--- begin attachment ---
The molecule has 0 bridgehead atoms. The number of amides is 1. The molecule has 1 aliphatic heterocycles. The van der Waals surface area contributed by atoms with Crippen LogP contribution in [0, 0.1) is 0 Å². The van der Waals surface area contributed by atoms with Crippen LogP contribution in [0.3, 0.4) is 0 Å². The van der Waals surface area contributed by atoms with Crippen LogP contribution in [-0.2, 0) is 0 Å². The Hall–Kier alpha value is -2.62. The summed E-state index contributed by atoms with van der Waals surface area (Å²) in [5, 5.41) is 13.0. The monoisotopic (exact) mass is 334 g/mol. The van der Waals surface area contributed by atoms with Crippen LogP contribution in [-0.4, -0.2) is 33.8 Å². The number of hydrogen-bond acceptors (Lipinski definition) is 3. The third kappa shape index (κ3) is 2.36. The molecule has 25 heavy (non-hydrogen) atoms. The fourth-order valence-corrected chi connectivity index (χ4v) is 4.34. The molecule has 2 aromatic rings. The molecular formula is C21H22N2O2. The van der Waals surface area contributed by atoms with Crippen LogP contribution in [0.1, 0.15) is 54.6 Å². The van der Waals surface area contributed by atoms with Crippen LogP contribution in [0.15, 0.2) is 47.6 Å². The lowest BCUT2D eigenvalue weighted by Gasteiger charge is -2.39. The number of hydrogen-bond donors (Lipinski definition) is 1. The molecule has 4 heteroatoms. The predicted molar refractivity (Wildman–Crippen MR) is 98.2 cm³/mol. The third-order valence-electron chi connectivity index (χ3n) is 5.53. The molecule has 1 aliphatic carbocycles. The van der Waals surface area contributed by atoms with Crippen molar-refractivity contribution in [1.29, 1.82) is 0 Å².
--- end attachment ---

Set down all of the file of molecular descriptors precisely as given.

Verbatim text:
The molecule has 0 bridgehead atoms. The number of amides is 1. The molecule has 1 aliphatic heterocycles. The van der Waals surface area contributed by atoms with Crippen LogP contribution in [0, 0.1) is 0 Å². The van der Waals surface area contributed by atoms with Crippen LogP contribution in [0.3, 0.4) is 0 Å². The van der Waals surface area contributed by atoms with Crippen LogP contribution in [-0.2, 0) is 0 Å². The Hall–Kier alpha value is -2.62. The summed E-state index contributed by atoms with van der Waals surface area (Å²) in [5, 5.41) is 13.0. The monoisotopic (exact) mass is 334 g/mol. The van der Waals surface area contributed by atoms with Crippen LogP contribution in [-0.4, -0.2) is 33.8 Å². The number of hydrogen-bond acceptors (Lipinski definition) is 3. The third kappa shape index (κ3) is 2.36. The molecule has 25 heavy (non-hydrogen) atoms. The fourth-order valence-corrected chi connectivity index (χ4v) is 4.34. The molecule has 2 aromatic rings. The molecular formula is C21H22N2O2. The van der Waals surface area contributed by atoms with Crippen LogP contribution in [0.1, 0.15) is 54.6 Å². The van der Waals surface area contributed by atoms with Crippen LogP contribution in [0.15, 0.2) is 47.6 Å². The lowest BCUT2D eigenvalue weighted by Gasteiger charge is -2.39. The number of hydrogen-bond donors (Lipinski definition) is 1. The molecule has 4 heteroatoms. The predicted molar refractivity (Wildman–Crippen MR) is 98.2 cm³/mol. The third-order valence-electron chi connectivity index (χ3n) is 5.53. The molecule has 1 aliphatic carbocycles. The van der Waals surface area contributed by atoms with Crippen molar-refractivity contribution in [1.29, 1.82) is 0 Å².